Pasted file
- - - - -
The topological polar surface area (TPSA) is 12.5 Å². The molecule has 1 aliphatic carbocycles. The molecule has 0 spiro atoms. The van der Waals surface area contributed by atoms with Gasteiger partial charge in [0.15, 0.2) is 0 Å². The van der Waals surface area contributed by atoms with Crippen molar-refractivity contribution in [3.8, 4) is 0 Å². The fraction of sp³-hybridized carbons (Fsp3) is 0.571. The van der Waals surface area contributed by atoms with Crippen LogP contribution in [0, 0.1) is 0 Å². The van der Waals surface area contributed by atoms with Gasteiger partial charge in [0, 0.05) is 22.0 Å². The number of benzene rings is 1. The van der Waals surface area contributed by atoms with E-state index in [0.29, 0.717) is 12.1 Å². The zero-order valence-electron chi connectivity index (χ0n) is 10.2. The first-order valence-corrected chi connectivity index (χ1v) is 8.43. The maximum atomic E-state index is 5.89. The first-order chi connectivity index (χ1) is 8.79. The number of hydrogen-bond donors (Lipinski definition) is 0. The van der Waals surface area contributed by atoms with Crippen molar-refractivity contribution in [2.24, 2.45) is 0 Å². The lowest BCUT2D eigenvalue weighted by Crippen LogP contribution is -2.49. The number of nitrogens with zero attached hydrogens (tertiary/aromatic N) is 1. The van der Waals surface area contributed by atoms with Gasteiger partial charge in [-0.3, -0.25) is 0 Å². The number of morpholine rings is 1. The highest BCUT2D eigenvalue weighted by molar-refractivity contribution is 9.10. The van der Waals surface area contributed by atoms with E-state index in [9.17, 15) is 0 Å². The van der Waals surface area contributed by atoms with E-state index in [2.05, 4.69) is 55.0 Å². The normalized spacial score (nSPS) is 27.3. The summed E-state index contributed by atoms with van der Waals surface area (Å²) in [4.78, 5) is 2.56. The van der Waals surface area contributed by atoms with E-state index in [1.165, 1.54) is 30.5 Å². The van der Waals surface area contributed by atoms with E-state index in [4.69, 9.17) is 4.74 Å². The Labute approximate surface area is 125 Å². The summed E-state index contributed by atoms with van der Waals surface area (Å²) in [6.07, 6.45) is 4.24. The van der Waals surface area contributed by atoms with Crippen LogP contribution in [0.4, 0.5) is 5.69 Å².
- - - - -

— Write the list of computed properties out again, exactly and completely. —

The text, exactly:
The topological polar surface area (TPSA) is 12.5 Å². The molecule has 1 aliphatic carbocycles. The molecule has 0 spiro atoms. The van der Waals surface area contributed by atoms with Gasteiger partial charge in [0.15, 0.2) is 0 Å². The van der Waals surface area contributed by atoms with Crippen molar-refractivity contribution in [3.8, 4) is 0 Å². The fraction of sp³-hybridized carbons (Fsp3) is 0.571. The van der Waals surface area contributed by atoms with Crippen LogP contribution in [0, 0.1) is 0 Å². The van der Waals surface area contributed by atoms with Gasteiger partial charge in [0, 0.05) is 22.0 Å². The number of benzene rings is 1. The van der Waals surface area contributed by atoms with E-state index in [0.29, 0.717) is 12.1 Å². The zero-order valence-electron chi connectivity index (χ0n) is 10.2. The first-order valence-corrected chi connectivity index (χ1v) is 8.43. The maximum atomic E-state index is 5.89. The first-order chi connectivity index (χ1) is 8.79. The number of hydrogen-bond donors (Lipinski definition) is 0. The van der Waals surface area contributed by atoms with Crippen molar-refractivity contribution in [2.24, 2.45) is 0 Å². The lowest BCUT2D eigenvalue weighted by Crippen LogP contribution is -2.49. The number of nitrogens with zero attached hydrogens (tertiary/aromatic N) is 1. The van der Waals surface area contributed by atoms with Gasteiger partial charge in [-0.3, -0.25) is 0 Å². The number of morpholine rings is 1. The highest BCUT2D eigenvalue weighted by molar-refractivity contribution is 9.10. The van der Waals surface area contributed by atoms with E-state index in [9.17, 15) is 0 Å². The van der Waals surface area contributed by atoms with E-state index in [2.05, 4.69) is 55.0 Å². The normalized spacial score (nSPS) is 27.3. The summed E-state index contributed by atoms with van der Waals surface area (Å²) in [4.78, 5) is 2.56. The van der Waals surface area contributed by atoms with E-state index in [1.165, 1.54) is 30.5 Å². The van der Waals surface area contributed by atoms with E-state index in [4.69, 9.17) is 4.74 Å². The Labute approximate surface area is 125 Å². The summed E-state index contributed by atoms with van der Waals surface area (Å²) in [6.07, 6.45) is 4.24. The van der Waals surface area contributed by atoms with Crippen LogP contribution in [0.4, 0.5) is 5.69 Å².